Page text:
New monument recognizes sacrifice made by Marshal Leonard Rich in the line of duty
There’s a nice monument to Leonard S. Rich on a hill in Webb City Cemetery, but until Tuesday there was no mention of him dying in 1902 as the city marshal in the line of duty.
Police Chief Don Melton read a story about Rich’s death in 2014 and thought his sacrifice should be noted by the community he served.
In his remarks Tuesday at the Rich gravesite, Melton said he was unsuccessful in searching for a descendant of Rich in hopes of obtaining permission to add a plaque or engraving to the existing monument.
Earlier this year, at the Jasper County Law Enforcement memorial service hosted by Sheriff Randee Kaiser, Melton asked KODE-TV reporter Gretchen Bolander if she could do a story to help find someone related to Rich and a photo of him to add to the Jasper County Law Enforcement memorial.
The day after seeing Gretchen’s story, Chase Emery, with the Webb City Elks Lodge told Melton that he felt honoring Rich was a worthy cause and his organization would like to help fund it.
Emery put Melton in touch with Travis Boyd, the administrator of Mount Hope Cemetery, who recommended installing an additional memorial stone instead of modifying the existing monument.
Billy Joslen with Quality Memorials in Carthage was also willing to help with the project.
Melton said the project was fully funded by the Elks, Mount Hope Cemetery and Quality Memorials. Boyd and Joslen also straightened Rich’s existing monument.
“Today we unveil a memorial stone, detailing Marshal Rich’s sacrifice for our community,” Melton said during the service Tuesday. “Marshal Rich’s service to Webb City will not be forgotten.”
Here is the Webb City Area Genealogical Society story, printed in the Feb. 28, 1914, edition of the Webb City Sentinel, which attracted Melton’s attention to the only Webb City law enforcement officer who has lost his life in the line of duty.
by Priscilla Brown
Today Webb City is one of the most desirable places in Southwest Missouri to live. The kind of place where a family feels safe and can raise their children with a strong sense of community. But it hasn’t always been that way; like freedom doesn’t come free, neither does law and order.
After the Civil War and in the years following, Southwest Missouri was open country with few lawmen. Gangs like the James and Younger Brothers ran rampant. Roy Daugherty a member of the famed Butch Cassidy and Sundance Kid’s Wild Bunch robbed banks in Asbury and Neosho before being killed in a shootout with Joplin police. We were west of the Mississippi, and in those days anything west of the Mississippi was the Wild West.
By the turn of the 20th century, Webb City had gone from a mining camp to being part of the lead and zinc capital of the world. Along with the miners came their families and a need for schools and businesses. The old and rowdy ways no longer had a place among polite society. People wanted law and order.
Marshal Leonard S. Rich was a Webb City lawman dedicated to bringing law and order to his town. On the Saturday night of Aug. 10, 1902, he was responding to a disturbance inside Lizzie Reed’s Resort.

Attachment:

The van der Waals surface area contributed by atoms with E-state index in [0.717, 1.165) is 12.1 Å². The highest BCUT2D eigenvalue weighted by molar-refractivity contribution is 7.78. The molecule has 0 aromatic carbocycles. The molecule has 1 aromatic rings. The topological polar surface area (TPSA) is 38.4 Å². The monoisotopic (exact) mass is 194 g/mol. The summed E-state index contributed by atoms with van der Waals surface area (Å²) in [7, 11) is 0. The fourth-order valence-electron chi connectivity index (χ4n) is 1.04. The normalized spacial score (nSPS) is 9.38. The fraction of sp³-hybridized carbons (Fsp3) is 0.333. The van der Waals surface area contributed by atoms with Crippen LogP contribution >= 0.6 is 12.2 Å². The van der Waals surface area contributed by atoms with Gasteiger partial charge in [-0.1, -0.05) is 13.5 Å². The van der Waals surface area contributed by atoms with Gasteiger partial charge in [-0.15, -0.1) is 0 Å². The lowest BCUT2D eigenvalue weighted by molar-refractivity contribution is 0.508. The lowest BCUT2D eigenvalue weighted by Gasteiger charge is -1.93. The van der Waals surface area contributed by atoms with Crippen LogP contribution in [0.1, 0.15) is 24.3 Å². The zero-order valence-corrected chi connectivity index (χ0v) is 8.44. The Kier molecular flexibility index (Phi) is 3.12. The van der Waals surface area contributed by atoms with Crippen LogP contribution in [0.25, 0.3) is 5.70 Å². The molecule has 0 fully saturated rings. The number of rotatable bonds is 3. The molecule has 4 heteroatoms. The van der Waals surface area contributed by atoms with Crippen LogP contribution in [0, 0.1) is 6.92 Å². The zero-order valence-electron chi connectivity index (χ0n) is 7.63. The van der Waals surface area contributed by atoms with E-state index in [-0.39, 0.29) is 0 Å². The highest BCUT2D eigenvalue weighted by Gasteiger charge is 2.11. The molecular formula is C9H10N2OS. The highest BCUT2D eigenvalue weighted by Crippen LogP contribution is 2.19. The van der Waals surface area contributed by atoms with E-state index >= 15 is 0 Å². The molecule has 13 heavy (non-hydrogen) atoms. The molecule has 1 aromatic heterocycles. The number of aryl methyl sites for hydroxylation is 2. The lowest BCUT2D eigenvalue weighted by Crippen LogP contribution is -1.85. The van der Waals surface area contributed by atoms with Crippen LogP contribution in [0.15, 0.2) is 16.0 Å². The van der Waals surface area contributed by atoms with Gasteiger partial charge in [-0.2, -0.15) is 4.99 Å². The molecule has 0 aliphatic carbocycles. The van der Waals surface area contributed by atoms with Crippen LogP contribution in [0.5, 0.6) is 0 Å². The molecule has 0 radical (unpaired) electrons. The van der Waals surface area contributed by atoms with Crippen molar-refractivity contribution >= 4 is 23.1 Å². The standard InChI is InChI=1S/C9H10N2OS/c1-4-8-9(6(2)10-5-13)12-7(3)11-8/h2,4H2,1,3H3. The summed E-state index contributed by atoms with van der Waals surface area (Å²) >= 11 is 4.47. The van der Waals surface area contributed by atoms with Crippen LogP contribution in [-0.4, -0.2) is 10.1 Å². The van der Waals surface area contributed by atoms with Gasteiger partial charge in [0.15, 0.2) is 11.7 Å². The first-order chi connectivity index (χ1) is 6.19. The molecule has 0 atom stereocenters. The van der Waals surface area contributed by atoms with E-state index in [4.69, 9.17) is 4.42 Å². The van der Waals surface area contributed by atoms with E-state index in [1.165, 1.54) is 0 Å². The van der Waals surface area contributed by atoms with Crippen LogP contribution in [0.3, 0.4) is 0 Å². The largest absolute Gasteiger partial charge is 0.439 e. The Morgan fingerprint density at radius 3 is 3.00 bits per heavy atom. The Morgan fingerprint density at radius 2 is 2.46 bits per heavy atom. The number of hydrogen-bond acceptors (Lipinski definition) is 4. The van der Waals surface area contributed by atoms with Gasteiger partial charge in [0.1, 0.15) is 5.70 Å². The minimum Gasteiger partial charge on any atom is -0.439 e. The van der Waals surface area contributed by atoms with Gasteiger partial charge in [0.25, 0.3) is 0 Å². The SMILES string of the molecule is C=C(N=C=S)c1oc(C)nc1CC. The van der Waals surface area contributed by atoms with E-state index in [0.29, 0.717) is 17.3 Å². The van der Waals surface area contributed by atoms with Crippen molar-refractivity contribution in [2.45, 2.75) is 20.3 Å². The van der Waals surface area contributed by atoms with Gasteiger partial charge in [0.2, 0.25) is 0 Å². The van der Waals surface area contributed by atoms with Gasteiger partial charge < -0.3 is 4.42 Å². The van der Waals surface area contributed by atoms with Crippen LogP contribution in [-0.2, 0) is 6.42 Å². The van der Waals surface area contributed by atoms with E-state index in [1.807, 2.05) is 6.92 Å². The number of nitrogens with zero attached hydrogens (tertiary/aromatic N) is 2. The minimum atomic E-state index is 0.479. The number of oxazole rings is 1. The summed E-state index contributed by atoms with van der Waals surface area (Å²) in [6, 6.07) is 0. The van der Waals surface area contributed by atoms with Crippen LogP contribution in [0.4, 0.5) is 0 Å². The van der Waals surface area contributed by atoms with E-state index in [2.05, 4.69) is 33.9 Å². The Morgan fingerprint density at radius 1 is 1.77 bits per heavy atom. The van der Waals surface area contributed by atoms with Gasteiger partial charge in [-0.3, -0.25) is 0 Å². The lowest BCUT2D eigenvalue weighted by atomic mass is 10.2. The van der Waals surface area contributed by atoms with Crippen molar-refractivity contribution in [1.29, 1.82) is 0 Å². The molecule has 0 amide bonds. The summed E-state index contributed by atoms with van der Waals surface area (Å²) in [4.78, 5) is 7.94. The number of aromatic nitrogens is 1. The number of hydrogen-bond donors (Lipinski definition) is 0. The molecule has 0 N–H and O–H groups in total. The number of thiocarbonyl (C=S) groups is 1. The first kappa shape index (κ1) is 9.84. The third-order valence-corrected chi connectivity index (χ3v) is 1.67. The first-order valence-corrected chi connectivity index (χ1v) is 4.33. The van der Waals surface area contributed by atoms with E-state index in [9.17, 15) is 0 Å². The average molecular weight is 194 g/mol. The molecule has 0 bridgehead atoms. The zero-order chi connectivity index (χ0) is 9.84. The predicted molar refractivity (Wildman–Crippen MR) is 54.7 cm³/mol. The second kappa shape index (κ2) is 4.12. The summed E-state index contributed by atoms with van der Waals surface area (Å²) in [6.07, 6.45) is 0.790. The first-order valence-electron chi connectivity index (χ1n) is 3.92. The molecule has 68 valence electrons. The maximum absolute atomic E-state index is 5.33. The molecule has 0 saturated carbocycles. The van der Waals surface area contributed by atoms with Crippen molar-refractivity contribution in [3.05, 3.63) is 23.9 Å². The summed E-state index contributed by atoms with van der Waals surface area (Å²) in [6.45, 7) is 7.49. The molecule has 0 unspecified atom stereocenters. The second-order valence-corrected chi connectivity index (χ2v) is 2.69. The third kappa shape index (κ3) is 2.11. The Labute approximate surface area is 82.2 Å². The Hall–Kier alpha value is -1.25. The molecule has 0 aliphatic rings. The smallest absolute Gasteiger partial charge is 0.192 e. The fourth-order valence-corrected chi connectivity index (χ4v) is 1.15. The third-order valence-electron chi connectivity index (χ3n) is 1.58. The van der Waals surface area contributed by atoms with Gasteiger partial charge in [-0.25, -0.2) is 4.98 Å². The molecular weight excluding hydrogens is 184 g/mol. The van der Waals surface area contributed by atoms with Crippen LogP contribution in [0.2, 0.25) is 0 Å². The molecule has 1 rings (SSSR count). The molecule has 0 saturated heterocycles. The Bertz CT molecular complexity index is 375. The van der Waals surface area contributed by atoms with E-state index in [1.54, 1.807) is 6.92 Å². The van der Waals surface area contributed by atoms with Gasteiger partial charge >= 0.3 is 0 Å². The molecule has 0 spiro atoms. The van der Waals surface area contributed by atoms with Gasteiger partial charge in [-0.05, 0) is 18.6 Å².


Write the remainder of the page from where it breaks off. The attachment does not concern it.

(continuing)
The trouble was between the owner, Lizzie, and Jim Gideon. The resort was a two-story building on Main Street, with a parlor and girls upstairs. It seems Gideon had been giving some of the girls a bad time. Lizzie wanted him to take his gang and go down stairs, but he refused.
The Gideon brothers, Joe and Jim, had moved in December 1901 to Webb City from Purcell, in Indian Territory (Oklahoma). They quickly became known as dangerous men, and this was not their first run in with Marshal Rich.
Both brothers had been bragging all evening about how they were going to get a guy and the deed was going to take place sometime around midnight. Joe would not stop talking about it, and kept showing off his gun until Jim finally told him to take the gun back to the hotel room. Only Joe didn’t do it, and he continued to drink.
Finally, Lizzie called Marshal Rich, Marshal James, and Sam Moon, a temporary police officer hired to serve during the street fair. At first, Marshal Rich tried to talk Jim down, and for a while it seemed to be working, until they got to the front door.
That’s when a scuffle between Jim and Marshal Rich broke out. At the same time, a fight was going on between Joe Gideon and Marshal James. Shots were fired, and when it was over, Joe Gideon had killed Marshal Rich, Sam Moon had killed Joe Gideon and Jim Gideon had been shot through the arm. Marshal James was badly beaten but survived.
Marshal Leonard Rich was a peace officer and a family man. He married Eve May Eulitle in July 1888. They had a 6-year-old daughter, Stella. Rich is buried in the Webb City Cemetery; his stone does not show he died in the line of duty.
We need to remember the heroes who gave so much to build the place that we call home.
This information came from newspaper microfilm of The Sentinel at the Webb City Area Genealogical Society.